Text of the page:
November 19, 2010
Rebecca Roesing is glad she came to West Virginia University. A student in the Fulbright Foreign Student Program, Roesing is from Stadtlohn, in northwest Germany near the border with the Netherlands.
She attended Fachhochschule Muenster (Muenster University of Applied Sciences), where she received a business administration degree last February. She learned about the Fulbright opportunity through Jennifer Burkart, an English teacher there and former Morgantown resident.
She could have applied to many schools under the Fulbright program, but the deadline was approaching. "I decided to trust Jennifer's recommendation of Morgantown," Roesing said. "I love it here."
Roesing learned English in the fifth grade and worked in a bank in Germany after high school. She said she is interested in American culture and the American business system. "I wanted to test myself in another culture and also to get another view of the profession."
She graduates next August and said she especially enjoyed her managerial economics and accounting courses during her MBA experience so far. Also, she has been impressed by how friendly people in Morgantown are. "People are really, really friendly," she commented. "If you ask someone for directions, they go with you, they show you—they don't just tell you the directions. I don't know if it's like this everywhere in the United States."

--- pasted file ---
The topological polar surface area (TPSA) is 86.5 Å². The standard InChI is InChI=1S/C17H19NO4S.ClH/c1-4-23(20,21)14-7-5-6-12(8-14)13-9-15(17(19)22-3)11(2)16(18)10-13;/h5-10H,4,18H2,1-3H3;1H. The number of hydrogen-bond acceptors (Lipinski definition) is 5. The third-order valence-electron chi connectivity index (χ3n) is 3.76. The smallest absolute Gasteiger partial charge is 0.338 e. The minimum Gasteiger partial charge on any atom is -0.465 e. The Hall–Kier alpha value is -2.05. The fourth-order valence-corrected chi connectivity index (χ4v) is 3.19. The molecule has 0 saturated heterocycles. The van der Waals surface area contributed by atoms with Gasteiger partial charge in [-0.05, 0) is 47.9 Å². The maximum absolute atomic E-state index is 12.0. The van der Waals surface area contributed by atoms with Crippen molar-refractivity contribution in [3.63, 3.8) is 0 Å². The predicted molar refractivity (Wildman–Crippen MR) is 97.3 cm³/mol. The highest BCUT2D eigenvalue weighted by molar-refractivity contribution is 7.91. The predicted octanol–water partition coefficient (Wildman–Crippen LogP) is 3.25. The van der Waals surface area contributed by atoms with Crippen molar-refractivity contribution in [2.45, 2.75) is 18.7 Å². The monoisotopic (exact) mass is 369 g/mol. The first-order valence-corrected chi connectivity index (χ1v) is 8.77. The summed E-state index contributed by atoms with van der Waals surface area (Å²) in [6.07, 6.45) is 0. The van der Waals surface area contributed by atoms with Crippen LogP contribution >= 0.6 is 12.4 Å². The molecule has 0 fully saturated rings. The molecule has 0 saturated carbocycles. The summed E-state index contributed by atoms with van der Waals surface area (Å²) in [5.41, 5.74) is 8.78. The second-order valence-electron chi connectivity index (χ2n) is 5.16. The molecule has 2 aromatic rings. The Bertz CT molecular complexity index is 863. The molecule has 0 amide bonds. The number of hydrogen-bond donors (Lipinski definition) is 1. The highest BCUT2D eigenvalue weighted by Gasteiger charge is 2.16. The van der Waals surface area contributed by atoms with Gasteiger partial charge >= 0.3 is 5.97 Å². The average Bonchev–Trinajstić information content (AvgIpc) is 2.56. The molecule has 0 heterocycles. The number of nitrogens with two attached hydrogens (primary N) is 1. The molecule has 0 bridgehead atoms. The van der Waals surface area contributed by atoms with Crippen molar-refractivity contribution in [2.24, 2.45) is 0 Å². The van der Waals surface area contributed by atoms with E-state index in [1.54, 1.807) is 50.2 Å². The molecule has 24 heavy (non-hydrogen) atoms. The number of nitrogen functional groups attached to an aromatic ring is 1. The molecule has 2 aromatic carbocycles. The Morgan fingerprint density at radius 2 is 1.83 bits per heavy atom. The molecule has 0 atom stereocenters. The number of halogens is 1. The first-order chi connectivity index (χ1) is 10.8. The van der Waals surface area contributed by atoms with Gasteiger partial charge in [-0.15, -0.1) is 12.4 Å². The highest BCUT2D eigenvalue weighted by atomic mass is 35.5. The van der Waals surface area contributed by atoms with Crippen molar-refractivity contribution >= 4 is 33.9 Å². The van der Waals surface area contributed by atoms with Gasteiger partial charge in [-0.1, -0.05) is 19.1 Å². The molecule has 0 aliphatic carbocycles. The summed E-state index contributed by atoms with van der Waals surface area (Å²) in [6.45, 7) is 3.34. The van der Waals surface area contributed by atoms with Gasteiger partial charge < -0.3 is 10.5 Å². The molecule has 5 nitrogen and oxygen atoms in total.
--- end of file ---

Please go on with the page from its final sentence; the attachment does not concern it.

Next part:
She spent the Fourth of July in Pittsburgh and watched fireworks. "They were all red, white and blue. Of course, in my country, it wouldn't work to have the fireworks in colors of the flag," she joked. The German flag is black, red and gold.
Next semester Roesing will be working with Dr. Ronlad Balvers, professor of economics, on a research project. She hopes to enter a Ph.D. program after she graduates.
The Fulbright Foreign Student Program brings citizens of other countries to the United States for graduate study. More than 1,800 new Foreign Fulbright Fellows enter U.S. academic programs each year. The Fulbright program was established in 1946 under legislation introduced by then-Sen. J. William Fulbright of Arkansas and and is sponsored by the U.S. Department of State's Bureau of Educational and Cultural Affairs.